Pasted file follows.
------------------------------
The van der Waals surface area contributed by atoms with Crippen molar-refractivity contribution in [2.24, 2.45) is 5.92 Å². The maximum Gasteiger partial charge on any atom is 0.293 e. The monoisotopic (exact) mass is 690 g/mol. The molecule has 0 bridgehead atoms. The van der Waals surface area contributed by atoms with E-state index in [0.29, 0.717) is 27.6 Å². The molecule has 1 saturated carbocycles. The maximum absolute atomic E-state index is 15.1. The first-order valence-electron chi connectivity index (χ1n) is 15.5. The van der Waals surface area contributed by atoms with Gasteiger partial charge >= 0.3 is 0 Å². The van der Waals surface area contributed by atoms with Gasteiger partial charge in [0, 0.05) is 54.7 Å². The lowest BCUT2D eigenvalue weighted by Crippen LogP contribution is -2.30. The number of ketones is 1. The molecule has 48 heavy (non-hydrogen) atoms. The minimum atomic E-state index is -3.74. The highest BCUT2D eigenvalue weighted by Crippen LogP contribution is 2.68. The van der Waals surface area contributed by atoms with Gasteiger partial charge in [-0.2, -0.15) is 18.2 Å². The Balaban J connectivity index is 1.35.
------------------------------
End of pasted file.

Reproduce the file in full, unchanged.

The van der Waals surface area contributed by atoms with Crippen molar-refractivity contribution in [2.24, 2.45) is 5.92 Å². The maximum Gasteiger partial charge on any atom is 0.293 e. The monoisotopic (exact) mass is 690 g/mol. The molecule has 0 bridgehead atoms. The van der Waals surface area contributed by atoms with E-state index in [0.29, 0.717) is 27.6 Å². The molecule has 1 saturated carbocycles. The maximum absolute atomic E-state index is 15.1. The first-order valence-electron chi connectivity index (χ1n) is 15.5. The van der Waals surface area contributed by atoms with Gasteiger partial charge >= 0.3 is 0 Å². The van der Waals surface area contributed by atoms with Gasteiger partial charge in [0, 0.05) is 54.7 Å². The lowest BCUT2D eigenvalue weighted by Crippen LogP contribution is -2.30. The number of ketones is 1. The molecule has 48 heavy (non-hydrogen) atoms. The minimum atomic E-state index is -3.74. The highest BCUT2D eigenvalue weighted by Crippen LogP contribution is 2.68. The van der Waals surface area contributed by atoms with Gasteiger partial charge in [-0.2, -0.15) is 18.2 Å². The Balaban J connectivity index is 1.35.